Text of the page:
On September 21, 2011, I wrote an Open Letter to the State of Georgia about the state-authorized death of one of their sons, Troy Davis.
The blog went viral in a matter of 24 hours, finding its way on a host of news sites and it would be the first time that I would enter into public discourse about social justice and the death penalty.
Four years later, I'd find myself penning yet another article about a daughter of the State of Georgia, Kelly Gissendaner, a woman whose original execution was stayed because the drugs the State planned to use to kill her were cloudy and not fit for use. Recently, we learned that Kelly would be executed by the State of Georgia on the 29th of this month, after six long months of appeals and public outcry for her stay of execution.
Kelly's story touched a personal place for me; she was more than just an inmate at the Lee Arrendale State Prison, she was a friend, classmate, and student of people I consider friends and colleges at the Candler School of Theology at Emory University. Her graduation from Candler's prison-based theological certificate program was a transformation of a unique kind; no longer was she a woman whose checkered past overshadowed the possibility of a bright future. She is a woman who has overcome them, proving that grace is, in fact, sufficient.
As friends and supporters of Kelly prepare for what some can consider her imminent death, as her children, teachers, and friends like Nikki Roberts continue to fight against the State-sanctioned killing of Kelly, a fight that Nikki says will go on until the very last minute...
...as we remember brothers like Troy Davis, who on this day, took his last breath at a Jackson, Georgia state prison, with SWAT teams, sirens, news crews, and a faithful couple of thousands shouting his name in solidarity, kneeling with systematic violence to our face and somber Georgia breezes to our back...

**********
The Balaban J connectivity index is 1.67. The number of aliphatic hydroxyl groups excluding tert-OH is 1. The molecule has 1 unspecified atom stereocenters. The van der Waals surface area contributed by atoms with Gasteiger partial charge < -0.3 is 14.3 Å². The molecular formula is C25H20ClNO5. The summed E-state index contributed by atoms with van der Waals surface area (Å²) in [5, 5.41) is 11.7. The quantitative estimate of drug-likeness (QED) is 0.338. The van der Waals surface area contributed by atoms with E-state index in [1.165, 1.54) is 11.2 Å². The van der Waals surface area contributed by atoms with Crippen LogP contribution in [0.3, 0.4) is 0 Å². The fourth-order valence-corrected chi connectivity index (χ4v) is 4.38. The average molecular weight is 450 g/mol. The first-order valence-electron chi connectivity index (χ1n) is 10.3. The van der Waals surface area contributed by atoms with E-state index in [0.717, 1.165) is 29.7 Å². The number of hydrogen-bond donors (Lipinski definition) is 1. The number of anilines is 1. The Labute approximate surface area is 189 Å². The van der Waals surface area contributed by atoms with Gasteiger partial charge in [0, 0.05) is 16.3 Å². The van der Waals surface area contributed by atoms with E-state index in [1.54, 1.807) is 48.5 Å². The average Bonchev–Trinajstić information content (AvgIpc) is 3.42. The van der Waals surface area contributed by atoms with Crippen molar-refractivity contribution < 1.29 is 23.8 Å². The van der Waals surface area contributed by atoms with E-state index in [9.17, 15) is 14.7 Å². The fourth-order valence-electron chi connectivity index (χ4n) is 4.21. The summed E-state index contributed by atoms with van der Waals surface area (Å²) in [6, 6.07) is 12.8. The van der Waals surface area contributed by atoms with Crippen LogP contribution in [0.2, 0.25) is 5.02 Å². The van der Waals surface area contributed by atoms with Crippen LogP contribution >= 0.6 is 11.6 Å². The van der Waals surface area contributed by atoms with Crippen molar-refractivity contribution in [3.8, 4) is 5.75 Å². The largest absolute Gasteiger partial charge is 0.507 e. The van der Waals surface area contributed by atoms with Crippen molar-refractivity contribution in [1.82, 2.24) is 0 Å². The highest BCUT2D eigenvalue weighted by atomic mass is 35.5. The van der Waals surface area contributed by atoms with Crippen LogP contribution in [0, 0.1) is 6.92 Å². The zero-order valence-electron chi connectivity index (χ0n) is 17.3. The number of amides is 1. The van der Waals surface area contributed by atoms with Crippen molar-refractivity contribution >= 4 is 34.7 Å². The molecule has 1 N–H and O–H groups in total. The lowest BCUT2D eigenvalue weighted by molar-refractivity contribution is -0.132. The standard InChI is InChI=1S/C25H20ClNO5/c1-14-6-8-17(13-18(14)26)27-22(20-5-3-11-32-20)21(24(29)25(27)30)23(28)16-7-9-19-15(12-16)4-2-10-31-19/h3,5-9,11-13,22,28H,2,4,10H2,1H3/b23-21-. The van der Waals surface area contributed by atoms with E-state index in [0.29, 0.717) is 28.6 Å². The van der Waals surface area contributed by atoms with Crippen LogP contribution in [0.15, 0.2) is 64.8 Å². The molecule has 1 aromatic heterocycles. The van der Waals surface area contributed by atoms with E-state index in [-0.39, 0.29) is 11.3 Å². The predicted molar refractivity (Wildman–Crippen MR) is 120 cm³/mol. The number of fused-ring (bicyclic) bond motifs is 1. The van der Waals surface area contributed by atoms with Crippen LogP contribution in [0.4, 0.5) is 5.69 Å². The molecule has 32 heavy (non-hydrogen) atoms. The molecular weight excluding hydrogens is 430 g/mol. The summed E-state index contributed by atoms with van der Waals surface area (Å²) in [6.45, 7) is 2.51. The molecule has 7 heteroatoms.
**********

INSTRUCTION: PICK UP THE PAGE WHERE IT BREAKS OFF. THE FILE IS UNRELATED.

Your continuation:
...we remember what it means to die a good death, to die leaving a mark on a world that forces us to face our own idiosyncrasies and short comings.
A life that requires others to consider our otherness, our humanness, our lives that One thought was worth saving, even when we're so deep in our own mess that we couldn't see that we needed saving.
Right now, Kelly is still alive. Heart beating, and in my mind, feet pacing. She is symbolic of what it means to see redemption in the flesh, to see the unfathomable possibility of hope in a dark place. She embodies hope for us all, hope for the chance to get it right, to remember our own dark places, the places that most people don't see -- or get to judge.
September 29, 2015 may come and that just might be Kelly's last day on earth. Maybe.
But one thing we do know for sure, that the last thing to ever die, the last remnant that remains after the last breath has escaped its fleshly cage, is hope. Hope is always the last thing to die -- if it ever does.
Hope lives on in those who find solace that a life worth living is one that was worth fighting for -- even until the end.
To learn more about State-sanctioned executions in the U.S., click here.
To learn how you can support issues like the death penalty and other legal issues of the poor and oppressed, visit the Southern Center for Human Rights here.
Alisha L. Gordon, M.Div. is a well sought-after writer, religious educator, and scholar activist. Learn more about her work at alishagordon.com.